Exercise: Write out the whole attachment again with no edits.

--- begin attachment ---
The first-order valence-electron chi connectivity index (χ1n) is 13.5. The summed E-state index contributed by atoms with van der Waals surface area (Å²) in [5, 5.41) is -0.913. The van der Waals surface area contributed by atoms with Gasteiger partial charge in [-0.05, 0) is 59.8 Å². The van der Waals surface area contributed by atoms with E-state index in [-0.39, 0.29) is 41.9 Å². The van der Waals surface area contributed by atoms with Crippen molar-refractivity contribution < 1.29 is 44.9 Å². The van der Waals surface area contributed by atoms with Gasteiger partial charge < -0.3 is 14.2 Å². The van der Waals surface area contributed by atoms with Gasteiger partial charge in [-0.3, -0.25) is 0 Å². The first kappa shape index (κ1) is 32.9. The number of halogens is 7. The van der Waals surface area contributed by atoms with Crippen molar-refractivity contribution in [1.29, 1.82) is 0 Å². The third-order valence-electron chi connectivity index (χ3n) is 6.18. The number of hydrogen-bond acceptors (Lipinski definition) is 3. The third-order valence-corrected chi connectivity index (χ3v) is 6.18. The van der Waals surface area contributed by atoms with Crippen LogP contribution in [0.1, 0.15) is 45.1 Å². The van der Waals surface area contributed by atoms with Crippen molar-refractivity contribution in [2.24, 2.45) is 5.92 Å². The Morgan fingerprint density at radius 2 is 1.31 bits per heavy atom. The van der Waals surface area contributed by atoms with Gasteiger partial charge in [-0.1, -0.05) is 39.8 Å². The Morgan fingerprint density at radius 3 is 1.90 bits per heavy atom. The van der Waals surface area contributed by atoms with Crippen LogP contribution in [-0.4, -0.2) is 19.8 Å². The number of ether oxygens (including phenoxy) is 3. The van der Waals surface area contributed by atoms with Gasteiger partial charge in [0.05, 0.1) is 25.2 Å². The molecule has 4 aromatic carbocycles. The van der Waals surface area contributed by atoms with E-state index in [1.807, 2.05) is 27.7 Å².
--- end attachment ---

The first-order valence-electron chi connectivity index (χ1n) is 13.5. The summed E-state index contributed by atoms with van der Waals surface area (Å²) in [5, 5.41) is -0.913. The van der Waals surface area contributed by atoms with Gasteiger partial charge in [-0.05, 0) is 59.8 Å². The van der Waals surface area contributed by atoms with E-state index in [-0.39, 0.29) is 41.9 Å². The van der Waals surface area contributed by atoms with Crippen molar-refractivity contribution < 1.29 is 44.9 Å². The van der Waals surface area contributed by atoms with Gasteiger partial charge < -0.3 is 14.2 Å². The van der Waals surface area contributed by atoms with Gasteiger partial charge in [-0.3, -0.25) is 0 Å². The first kappa shape index (κ1) is 32.9. The number of halogens is 7. The van der Waals surface area contributed by atoms with Crippen molar-refractivity contribution in [1.29, 1.82) is 0 Å². The third-order valence-electron chi connectivity index (χ3n) is 6.18. The number of hydrogen-bond acceptors (Lipinski definition) is 3. The third-order valence-corrected chi connectivity index (χ3v) is 6.18. The van der Waals surface area contributed by atoms with Crippen LogP contribution in [0.1, 0.15) is 45.1 Å². The van der Waals surface area contributed by atoms with Crippen molar-refractivity contribution in [2.24, 2.45) is 5.92 Å². The Morgan fingerprint density at radius 2 is 1.31 bits per heavy atom. The van der Waals surface area contributed by atoms with Gasteiger partial charge in [-0.1, -0.05) is 39.8 Å². The Morgan fingerprint density at radius 3 is 1.90 bits per heavy atom. The van der Waals surface area contributed by atoms with Crippen LogP contribution in [-0.4, -0.2) is 19.8 Å². The number of ether oxygens (including phenoxy) is 3. The van der Waals surface area contributed by atoms with Gasteiger partial charge in [0.05, 0.1) is 25.2 Å². The molecule has 4 aromatic carbocycles. The van der Waals surface area contributed by atoms with E-state index in [1.807, 2.05) is 27.7 Å².